Software Goes Modular

Feb. 1, 2006
Just as control vendors and their original equipment manufacturer customers are moving toward more use of modular designs, so too are the leading vendors of manufacturing execution system (MES) and enterprise manufacturing intelligence (EMI) systems adopting modular approaches.

“A modular architecture is becoming an interesting evolution of the landscape,” says Colin Masson, a research director who covers MES systems for Boston-based AMR Research Inc. “We’ve talked to companies that have 200 autonomous manufacturing sites, and on each one they may have 50 to 100 applications, which may be different from site to site. But they still need to manufacture consistently.”

When Belgium’s Brouwerij Martens re-engineered its brew house to improve flexibility and responsiveness, and to increase output, it adopted a modular approach based on integrated systems from Wonderware, a Lake Forest, Calif., unit of Invensys Process Systems.

“The brewery used to maintain recipes inside the PLCs (programmable logic controllers), but this was very limiting,” says Benjamin Robert, who manages the MES system for Martens. “Each PLC could only manage two recipes, but the company needed to manage more than a dozen.” This meant each time a new order came in, the PLC might have to be reprogrammed.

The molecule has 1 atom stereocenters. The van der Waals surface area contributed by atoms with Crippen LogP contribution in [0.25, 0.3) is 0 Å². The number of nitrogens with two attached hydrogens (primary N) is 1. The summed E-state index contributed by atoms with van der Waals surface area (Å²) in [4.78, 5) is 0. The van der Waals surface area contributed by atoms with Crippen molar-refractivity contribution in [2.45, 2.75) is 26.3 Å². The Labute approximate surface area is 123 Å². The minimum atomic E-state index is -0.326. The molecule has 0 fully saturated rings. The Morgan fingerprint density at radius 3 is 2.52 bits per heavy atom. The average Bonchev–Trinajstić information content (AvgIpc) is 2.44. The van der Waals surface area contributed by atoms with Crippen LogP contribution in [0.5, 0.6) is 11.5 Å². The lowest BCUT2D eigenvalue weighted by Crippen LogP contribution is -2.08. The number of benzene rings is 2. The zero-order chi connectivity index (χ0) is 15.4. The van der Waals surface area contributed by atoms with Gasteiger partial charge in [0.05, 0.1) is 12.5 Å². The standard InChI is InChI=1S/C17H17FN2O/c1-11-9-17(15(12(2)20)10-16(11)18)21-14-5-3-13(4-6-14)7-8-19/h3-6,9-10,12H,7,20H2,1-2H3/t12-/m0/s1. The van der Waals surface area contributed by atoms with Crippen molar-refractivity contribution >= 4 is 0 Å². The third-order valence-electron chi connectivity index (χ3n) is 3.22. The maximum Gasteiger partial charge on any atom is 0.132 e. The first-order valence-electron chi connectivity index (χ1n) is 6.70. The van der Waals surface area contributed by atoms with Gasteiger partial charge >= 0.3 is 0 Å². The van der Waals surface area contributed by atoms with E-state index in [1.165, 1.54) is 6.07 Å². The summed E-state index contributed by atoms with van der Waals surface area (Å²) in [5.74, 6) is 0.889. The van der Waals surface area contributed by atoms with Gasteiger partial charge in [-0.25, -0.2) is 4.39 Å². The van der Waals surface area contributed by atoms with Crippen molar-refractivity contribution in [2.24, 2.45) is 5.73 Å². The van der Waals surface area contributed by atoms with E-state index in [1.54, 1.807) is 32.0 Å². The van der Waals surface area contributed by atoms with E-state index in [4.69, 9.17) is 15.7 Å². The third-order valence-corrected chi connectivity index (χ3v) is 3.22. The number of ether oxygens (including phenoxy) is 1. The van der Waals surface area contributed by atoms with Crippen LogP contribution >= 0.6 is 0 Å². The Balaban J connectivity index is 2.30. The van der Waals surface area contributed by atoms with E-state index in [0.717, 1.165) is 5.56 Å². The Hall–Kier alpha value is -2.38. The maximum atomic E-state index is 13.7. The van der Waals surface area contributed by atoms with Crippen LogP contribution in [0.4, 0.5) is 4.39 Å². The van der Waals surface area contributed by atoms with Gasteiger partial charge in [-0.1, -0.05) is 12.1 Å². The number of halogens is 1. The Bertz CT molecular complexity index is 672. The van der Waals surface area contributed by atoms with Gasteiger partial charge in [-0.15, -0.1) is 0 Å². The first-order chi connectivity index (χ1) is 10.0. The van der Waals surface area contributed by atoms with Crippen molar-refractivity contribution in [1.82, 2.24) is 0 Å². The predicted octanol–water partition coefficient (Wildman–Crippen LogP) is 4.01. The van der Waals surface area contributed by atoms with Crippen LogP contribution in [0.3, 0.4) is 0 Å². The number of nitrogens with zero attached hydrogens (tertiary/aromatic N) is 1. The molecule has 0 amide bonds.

The new system maintains the recipes in a batch management application that is connected to the production system through a supervisory platform based on an Invensys architecture called ArchestrA. “The system is so flexible that changes can be made very rapidly,” says Robert.

“Modularity has definitely come a long way,” says Steve Garbrecht, program manager, infrastructure and platforms, for Wonderware. “It used to mean the modules themselves, but now it’s taken on a new role. Now, the piece of equipment becomes a module and the I/O (input/output) is just a part of that.”

See the story that goes with this sidebar: Modular Architecture for SPeed & FlexIbIlIty